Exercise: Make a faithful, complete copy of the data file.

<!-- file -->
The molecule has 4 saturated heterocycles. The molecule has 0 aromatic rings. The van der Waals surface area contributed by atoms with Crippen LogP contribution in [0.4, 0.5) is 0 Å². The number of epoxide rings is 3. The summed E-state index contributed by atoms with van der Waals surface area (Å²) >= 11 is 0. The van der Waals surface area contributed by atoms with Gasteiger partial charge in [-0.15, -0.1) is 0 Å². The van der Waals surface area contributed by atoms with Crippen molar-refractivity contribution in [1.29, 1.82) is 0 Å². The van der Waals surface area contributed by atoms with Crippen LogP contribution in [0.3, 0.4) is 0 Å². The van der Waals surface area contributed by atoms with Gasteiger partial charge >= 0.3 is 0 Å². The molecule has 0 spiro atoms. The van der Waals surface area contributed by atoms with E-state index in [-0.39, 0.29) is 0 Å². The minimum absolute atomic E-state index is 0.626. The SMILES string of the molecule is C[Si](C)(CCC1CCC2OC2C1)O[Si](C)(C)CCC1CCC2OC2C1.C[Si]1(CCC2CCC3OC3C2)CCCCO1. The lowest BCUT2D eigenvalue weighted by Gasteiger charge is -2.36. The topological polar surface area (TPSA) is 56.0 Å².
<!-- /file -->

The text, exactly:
The molecule has 4 saturated heterocycles. The molecule has 0 aromatic rings. The van der Waals surface area contributed by atoms with Crippen LogP contribution in [0.4, 0.5) is 0 Å². The number of epoxide rings is 3. The summed E-state index contributed by atoms with van der Waals surface area (Å²) >= 11 is 0. The van der Waals surface area contributed by atoms with Gasteiger partial charge in [-0.15, -0.1) is 0 Å². The van der Waals surface area contributed by atoms with Crippen molar-refractivity contribution in [1.29, 1.82) is 0 Å². The van der Waals surface area contributed by atoms with Crippen LogP contribution in [0.3, 0.4) is 0 Å². The van der Waals surface area contributed by atoms with Gasteiger partial charge >= 0.3 is 0 Å². The molecule has 0 spiro atoms. The van der Waals surface area contributed by atoms with E-state index in [-0.39, 0.29) is 0 Å². The minimum absolute atomic E-state index is 0.626. The SMILES string of the molecule is C[Si](C)(CCC1CCC2OC2C1)O[Si](C)(C)CCC1CCC2OC2C1.C[Si]1(CCC2CCC3OC3C2)CCCCO1. The lowest BCUT2D eigenvalue weighted by Gasteiger charge is -2.36. The topological polar surface area (TPSA) is 56.0 Å².